The army has shrunk by nearly half since Syria's conflict erupted in 2011 but experts say the remaining military force is now both more flexible and capable.
It has transformed itself from a traditional military built on the former Soviet model into an effective counterinsurgency force.
And with sustained military support from Russia and Iran, and the guerrilla warfare expertise of its ally, Lebanon’s Hezbollah group, it has gradually regained ground.
Aram Nerguizian, a military affairs expert from the Centre for Strategic and International Studies, said Syria’s standing army has lost around half of its manpower.
“Defections, desertions and attrition after three years of civil war saw Syria’s total manpower decline from a high of 325,000 in 2011 to 295,000 in 2012 to an estimated 178,000 in 2013 and 2014,” he told AFP.
But the remaining “100,000 to 150,000 loyal troops tested in battle over more than two years of fighting are arguably more lethal than a 300,000-strong Syrian military in 2010, complacent after some 30 years of sitting idle.”
Syria’s armed forces were hurled into an unprecedented conflict after the government moved to quell an uprising that began in March 2011.
They have battled rebel groups ranging from the moderate Free Syrian Army to Al-Qaeda’s Syria affiliate Al-Nusra Front and the jihadist Islamic State (IS) group.
CALL TO ARMS
Nearly 190,000 people have been killed in the conflict so far, including some 40,000 soldiers and 27,000 pro-regime forces, as well as 55,000 rebel fighters, according to the Syrian Observatory for Human Rights.
The real toll among the military may be even higher, according to the Britain-based monitoring group.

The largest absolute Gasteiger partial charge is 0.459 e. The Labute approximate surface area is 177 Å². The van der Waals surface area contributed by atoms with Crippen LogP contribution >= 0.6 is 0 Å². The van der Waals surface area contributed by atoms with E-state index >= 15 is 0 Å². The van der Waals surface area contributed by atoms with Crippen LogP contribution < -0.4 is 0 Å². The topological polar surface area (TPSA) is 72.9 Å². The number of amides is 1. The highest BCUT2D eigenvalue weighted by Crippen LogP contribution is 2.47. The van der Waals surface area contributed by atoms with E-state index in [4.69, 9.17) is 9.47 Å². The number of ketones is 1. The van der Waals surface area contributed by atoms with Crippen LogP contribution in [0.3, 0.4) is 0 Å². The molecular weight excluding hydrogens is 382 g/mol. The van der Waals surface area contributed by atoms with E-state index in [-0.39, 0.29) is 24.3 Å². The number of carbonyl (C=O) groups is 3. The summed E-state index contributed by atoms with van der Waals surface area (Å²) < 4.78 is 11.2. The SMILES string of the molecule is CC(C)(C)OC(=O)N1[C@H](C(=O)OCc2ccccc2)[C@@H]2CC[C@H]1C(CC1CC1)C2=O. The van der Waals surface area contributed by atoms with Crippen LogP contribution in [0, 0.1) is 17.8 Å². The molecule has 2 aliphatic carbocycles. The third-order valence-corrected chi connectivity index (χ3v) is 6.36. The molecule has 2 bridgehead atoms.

Despite its losses, the army has avoided recruitment campaigns and relied on compulsory military service to replenish its ranks.
Men of between 18 and 50 have to serve for at least 18 months, and the term can be extended on orders from the military leadership.
Last week, the Central Committee for Popular Reconciliation, a government body, issued an unusual public call in newspapers for Syrians to sign up.
It vowed to try to “resolve the situation” of those who had deserted or failed to report for military service and “to secure their wages”.
An official source in the army, meanwhile, played down the need for reinforcements, insisting losses in personnel and materiel were being quickly replaced.
“The power of the army has increased qualitatively and quantitatively,” he said.
ADAPT OR DIE
The army lost control of large parts of Syria in the early days of the conflict, but it has recaptured signficant territory in the past year, with a focus on protecting the capital Damascus.
Its successes have been partly the result of a shift to the close-quarters guerrilla warfare in which Hezbollah specialises.
The “insurgency in Syria forced Syrian ground forces, and manpower in general, to either adapt or die,” said Neguizian.
“Large units were divided up into smaller nimbler units, ineffective and ageing leadership was sidelined, and new or emerging junior officers began to take on greater operational responsibility,” he said.
Among those officers is Colonel Suhail al-Hassan, nicknamed “The Tiger” and described on pro-regime social media accounts as Assad’s “favourite soldier”.
Despised by the opposition, he is credited by supporters with the regime’s advances around the second city of Aleppo in the north, in particular the opening of the road to the city a year ago.
But despite the shifts in its capabilities, experts see little chance that the army will be able to restore all the territory it has lost.
Opposition forces control most rural areas in northwest Syria’s Idlib, large parts of Aleppo city and the surrounding province, and parts of the countryside in Damascus, Hassakeh and Daraa provinces.
The IS, meanwhile, controls all of northern Raqa province and much of the oil-rich eastern province of Deir Ezzor.
“For the near to mid-term future, Assad is very unlikely to be able to destroy the insurgency and retake all the areas now controlled by rebels,” according to Stephen Biddle, a defence policy expert at the US Council on Foreign Relations.
“Wars of this kind typically last seven to 10 years, and some last a generation or more.”